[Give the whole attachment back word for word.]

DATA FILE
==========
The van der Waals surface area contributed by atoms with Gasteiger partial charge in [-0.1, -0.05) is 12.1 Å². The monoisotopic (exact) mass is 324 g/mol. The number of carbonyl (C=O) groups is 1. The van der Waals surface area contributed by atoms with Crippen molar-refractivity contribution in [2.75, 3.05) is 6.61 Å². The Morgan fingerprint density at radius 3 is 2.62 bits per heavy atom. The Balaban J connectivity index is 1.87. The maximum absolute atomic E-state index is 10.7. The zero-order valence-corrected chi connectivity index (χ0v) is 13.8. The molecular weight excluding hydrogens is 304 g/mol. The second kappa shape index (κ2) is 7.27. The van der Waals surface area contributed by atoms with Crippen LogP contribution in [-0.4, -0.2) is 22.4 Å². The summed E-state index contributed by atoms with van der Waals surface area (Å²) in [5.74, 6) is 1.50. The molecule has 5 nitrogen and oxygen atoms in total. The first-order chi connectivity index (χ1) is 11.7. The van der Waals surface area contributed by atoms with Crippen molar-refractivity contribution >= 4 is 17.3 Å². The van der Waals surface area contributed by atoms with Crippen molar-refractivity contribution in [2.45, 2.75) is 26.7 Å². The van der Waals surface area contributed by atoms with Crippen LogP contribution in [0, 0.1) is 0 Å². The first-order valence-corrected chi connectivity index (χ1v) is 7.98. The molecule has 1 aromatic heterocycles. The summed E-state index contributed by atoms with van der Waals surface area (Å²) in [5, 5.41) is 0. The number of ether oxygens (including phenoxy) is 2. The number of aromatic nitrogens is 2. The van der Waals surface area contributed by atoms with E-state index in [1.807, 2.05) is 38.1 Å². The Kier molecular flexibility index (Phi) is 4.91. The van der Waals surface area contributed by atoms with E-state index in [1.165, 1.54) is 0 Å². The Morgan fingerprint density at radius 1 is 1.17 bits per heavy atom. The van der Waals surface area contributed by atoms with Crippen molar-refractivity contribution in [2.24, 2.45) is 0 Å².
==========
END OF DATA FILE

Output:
The van der Waals surface area contributed by atoms with Gasteiger partial charge in [-0.1, -0.05) is 12.1 Å². The monoisotopic (exact) mass is 324 g/mol. The number of carbonyl (C=O) groups is 1. The van der Waals surface area contributed by atoms with Crippen molar-refractivity contribution in [2.75, 3.05) is 6.61 Å². The Morgan fingerprint density at radius 3 is 2.62 bits per heavy atom. The Balaban J connectivity index is 1.87. The maximum absolute atomic E-state index is 10.7. The zero-order valence-corrected chi connectivity index (χ0v) is 13.8. The molecular weight excluding hydrogens is 304 g/mol. The second kappa shape index (κ2) is 7.27. The van der Waals surface area contributed by atoms with Crippen LogP contribution in [-0.4, -0.2) is 22.4 Å². The summed E-state index contributed by atoms with van der Waals surface area (Å²) in [5.74, 6) is 1.50. The molecule has 5 nitrogen and oxygen atoms in total. The first-order chi connectivity index (χ1) is 11.7. The van der Waals surface area contributed by atoms with Crippen molar-refractivity contribution >= 4 is 17.3 Å². The van der Waals surface area contributed by atoms with Crippen molar-refractivity contribution in [2.45, 2.75) is 26.7 Å². The van der Waals surface area contributed by atoms with Crippen LogP contribution in [0, 0.1) is 0 Å². The first-order valence-corrected chi connectivity index (χ1v) is 7.98. The molecule has 1 aromatic heterocycles. The summed E-state index contributed by atoms with van der Waals surface area (Å²) in [5, 5.41) is 0. The number of ether oxygens (including phenoxy) is 2. The number of aromatic nitrogens is 2. The van der Waals surface area contributed by atoms with E-state index in [1.807, 2.05) is 38.1 Å². The Kier molecular flexibility index (Phi) is 4.91. The van der Waals surface area contributed by atoms with E-state index in [1.165, 1.54) is 0 Å². The Morgan fingerprint density at radius 1 is 1.17 bits per heavy atom. The van der Waals surface area contributed by atoms with Crippen molar-refractivity contribution in [2.24, 2.45) is 0 Å².